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Coronavirus has made remote working a reality for millions

Remote working as a percentage of the workforce has been steadily creeping upwards over the past couple of decades. Technology, changes in the way we do business and shifting expectations among younger workers have all contributed. What's happened over the past couple of weeks has suddenly made remote working less of a trickle and more of a flood.

Companies are now having to adapt to new ways of working as a necessity while vast swathes of the global economy temporarily shut down. Whereas previously around 1 in 4 companies in most advanced economies allowed their workers to work from home, it's now the majority.

Will this permanently change how we work?

Tech gurus, digital nomads and freelancers of every stripe have long trumpeted the advantages of home working. They argue it increases productivity and personal happiness. Yet studies of office workers repeatedly find that most employees enjoy going into work on a daily basis, citing the routine and sense of camaraderie. In companies where home working is possible, only a minority of staff tend to take advantage of it without some sort of lead from management.

Expanding possibilities

The sudden dramatic changes to our working lives we have been experiencing have been called a 'constructive upheaval'. The ability of businesses to survive the severe economic shock of a global shutdown will depend on how much they're able to adapt to the new reality.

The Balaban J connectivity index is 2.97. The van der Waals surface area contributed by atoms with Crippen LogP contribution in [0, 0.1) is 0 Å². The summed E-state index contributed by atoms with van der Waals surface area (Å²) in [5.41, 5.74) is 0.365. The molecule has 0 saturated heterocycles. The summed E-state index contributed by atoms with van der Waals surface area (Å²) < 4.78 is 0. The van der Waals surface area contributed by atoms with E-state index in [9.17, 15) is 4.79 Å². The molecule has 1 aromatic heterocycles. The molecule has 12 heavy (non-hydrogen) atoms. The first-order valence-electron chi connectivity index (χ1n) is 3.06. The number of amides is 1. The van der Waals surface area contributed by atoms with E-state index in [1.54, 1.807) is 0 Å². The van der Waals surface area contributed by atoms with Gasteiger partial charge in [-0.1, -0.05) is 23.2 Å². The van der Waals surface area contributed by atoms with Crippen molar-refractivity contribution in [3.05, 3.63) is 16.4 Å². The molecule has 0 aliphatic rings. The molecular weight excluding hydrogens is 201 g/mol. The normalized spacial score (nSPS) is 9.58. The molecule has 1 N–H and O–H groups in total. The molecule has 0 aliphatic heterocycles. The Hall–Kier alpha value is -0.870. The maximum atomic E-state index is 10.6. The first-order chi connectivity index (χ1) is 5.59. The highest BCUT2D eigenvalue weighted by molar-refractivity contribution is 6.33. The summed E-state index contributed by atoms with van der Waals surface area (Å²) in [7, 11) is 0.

The same applies to individual workers. Some will thrive at homeworking perhaps having never contemplated it before. For some it might be something they've lobbied for previously but have faced reluctance from their employers. Individuals and companies who had previously found it hard to see how remote working was possible for them will now see it is infinitely possible.

A lasting reality?

None of us know how long the particular shut down will last. It has been suggested stricter shutdowns will alternate with looser restrictions for some time as the virus spikes and then eases. But will a vaccine send us all back to business as usual? It seems unlikely. It is expected that many companies will learn from what's just happened and start planning for change and better ways of adapting.

Companies will need to look at their resilience to future shocks. Also, the data might confirm what those tech gurus have been arguing for years. Productivity might increase during the periods of enforced home working. If so, you can expect more companies to embrace it and more workers to demand it.

A hybrid world of work

Many people work not only for career satisfaction and the monetary rewards but also for the friendship and sense of community it brings. It's one reason for the popularity of co-working spaces for freelancers. For some of the week freelancers may choose to rent a desk in a shared workspace with other freelancers. There they'll meet new people, tell jokes over the water cooler and network.

This might offer a model for the future of work. For some of the week you report to the office, the rest of the week you work from home. It's a model of working that will adapt better to enforced shocks like the current one.

The future will be different

Some of the changes we're seeing in terms of how we live our lives, how government operates and the ways we work are unprecedented. It's perhaps naïve to think that everything will go immediately back to how it once was. The future will be different even if it's not yet entirely clear just how different.

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